FLORENCE - College art history class almost ruined Florence for me. Every tale about a struggling artist of the 15th century eventually came around to the largesse of the Medici clan. Irrational or not, I began to see Lorenzo de’ Medici as the George Steinbrenner of the Renaissance: the guy with deep pockets who always got the best talent that money could buy. That made Florence the New York Yankees of art, so I had resisted its charms for years.
When I finally visited last fall, I fell for the city, Medici and all. What won me over was seeing that Florence’s creative genius didn’t end when Michelangelo moved to Rome. It persists in the city’s sense of fashion and flair, and in the gastronomy. What convinced me were a humble cobbler made good and a noble family of winemakers turned restaurateurs.
I had read that approximately 1.7 million tourists visit Florence every year; if so, they were all there when I was. With only a few days, I was frustrated on my first afternoon to find long lines at the Uffizi Gallery and the Duomo (cathedral). And the Ponte Vecchio, the bridge famous for its goldsmiths’ shops since the Middle Ages, was a barely shuffling mass of tourists.
Two strategic decisions saved me. I bought a reserved ticket for the first entry to the Uffizi on the following day. Then I took my welcome letter from the Gallery Hotel Art, where I was staying, for a free admission to the Museo Salvatore Ferragamo, practically around the corner. (The Ferragamo company also owns the hotel, it turns out.)
Style steps forward
Going in, my knowledge of Ferragamo was limited, although my wife once scored a Ferragamo purse at a tag sale.
What I did not know was that Salvatore Ferragamo got his start in Boston when he came as a teenager to work in a shoe factory with one of his brothers. I also did not realize that many of the iconic women’s shoes of the 20th century were his designs - from the cork wedge and its 1939 version, in which he covered the cork in tiny mirrors for Carmen Miranda, to the peaked suede ankle boot from 1938 that looks like it walked down last season’s runway. Invisible straps on 6-inch heels? That was Ferragamo in the 1950s.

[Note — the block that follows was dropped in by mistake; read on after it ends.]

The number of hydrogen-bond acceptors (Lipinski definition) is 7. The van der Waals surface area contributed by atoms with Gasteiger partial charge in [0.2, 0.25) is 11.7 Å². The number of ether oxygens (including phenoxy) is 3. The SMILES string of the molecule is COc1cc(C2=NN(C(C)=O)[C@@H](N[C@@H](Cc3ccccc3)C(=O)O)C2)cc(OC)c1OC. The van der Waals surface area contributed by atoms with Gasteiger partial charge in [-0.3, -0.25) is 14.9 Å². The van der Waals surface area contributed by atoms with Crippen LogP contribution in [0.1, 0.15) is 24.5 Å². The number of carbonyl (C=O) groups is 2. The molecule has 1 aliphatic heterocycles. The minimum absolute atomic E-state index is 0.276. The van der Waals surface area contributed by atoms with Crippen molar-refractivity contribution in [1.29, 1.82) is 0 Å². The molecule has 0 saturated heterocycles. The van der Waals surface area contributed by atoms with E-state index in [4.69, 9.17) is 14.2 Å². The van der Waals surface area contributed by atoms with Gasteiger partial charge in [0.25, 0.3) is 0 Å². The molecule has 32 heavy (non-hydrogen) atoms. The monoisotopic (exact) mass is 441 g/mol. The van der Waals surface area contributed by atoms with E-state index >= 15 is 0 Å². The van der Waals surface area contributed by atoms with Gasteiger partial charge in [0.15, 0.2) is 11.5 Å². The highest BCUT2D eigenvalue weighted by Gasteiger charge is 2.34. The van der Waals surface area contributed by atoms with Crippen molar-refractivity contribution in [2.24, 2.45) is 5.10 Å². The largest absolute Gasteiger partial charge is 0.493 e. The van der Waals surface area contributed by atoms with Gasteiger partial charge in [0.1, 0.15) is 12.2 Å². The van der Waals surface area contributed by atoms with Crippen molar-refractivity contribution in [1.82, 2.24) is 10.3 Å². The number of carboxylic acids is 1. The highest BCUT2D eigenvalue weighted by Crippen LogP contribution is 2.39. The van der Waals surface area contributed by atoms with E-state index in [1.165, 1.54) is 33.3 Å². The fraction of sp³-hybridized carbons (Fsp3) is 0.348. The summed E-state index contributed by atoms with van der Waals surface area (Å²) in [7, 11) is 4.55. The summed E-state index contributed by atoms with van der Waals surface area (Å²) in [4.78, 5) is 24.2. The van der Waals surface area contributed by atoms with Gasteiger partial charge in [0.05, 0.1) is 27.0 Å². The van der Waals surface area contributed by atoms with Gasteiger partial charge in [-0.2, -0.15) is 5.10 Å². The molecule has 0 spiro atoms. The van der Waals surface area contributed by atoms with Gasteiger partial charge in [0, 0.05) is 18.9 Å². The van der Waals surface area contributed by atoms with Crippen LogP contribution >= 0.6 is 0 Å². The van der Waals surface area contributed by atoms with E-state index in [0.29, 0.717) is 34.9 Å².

Ferragamo is often credited as the co-creator of the stiletto heel because he was the first to engineer shoes with a steel shank that distributed weight evenly across the sole. Probably his most famous stiletto was the gray suede, crocodile-covered heel that Marilyn Monroe wore in “Some Like It Hot.’’ The museum exhibits include that shoe model - and a few hundred others. The overall collection chronicles all the Ferragamo designs from 1927 (when he returned to Italy) to his death at 62 in 1960, and also holds the designer’s private collection of historic footwear.
Art for the ages
Since guided tours of Florence tend to start around 9 a.m., I headed out the next morning shortly after 7 to see the public statuary, the gorgeous squares, and even the Ponte Vecchio before most tourists got out of bed. I marveled at my leisure over the details of Lorenzo Ghiberti’s “Gates of Paradise’’ on the east side of the Baptistery. Given the beautiful high-relief modeling, I could see why Michelangelo (who worked on them as an apprentice) gave them that nickname. I took far too many photos of the classical sculptures outside the Palazzo Vecchio. As I walked the vast, empty expanses of the piazzas surrounding the Duomo, I appreciated why the Renaissance version of vanishing-point perspective had been developed on this very spot in the 1430s.
As I waited in line at the Uffizi for my admission time, I studied my guidebook to strategize my visit. In a museum so rich with Renaissance art that you could spend all day just comparing different versions of the “Adoration of the Magi,’’ I decided I would rather have a few moments up close with a handful of masterpieces than hours of walk-by viewing from across the room. I plotted my path to Raphael’s “Madonna of the Goldfinch,’’ Titian’s voluptuous “Venus of Urbino,’’ and Botticelli’s “Birth of Venus.’’ (A footnote: Botticelli’s Venus had such large, flat feet that she could never have squeezed into a pair of Ferragamos.)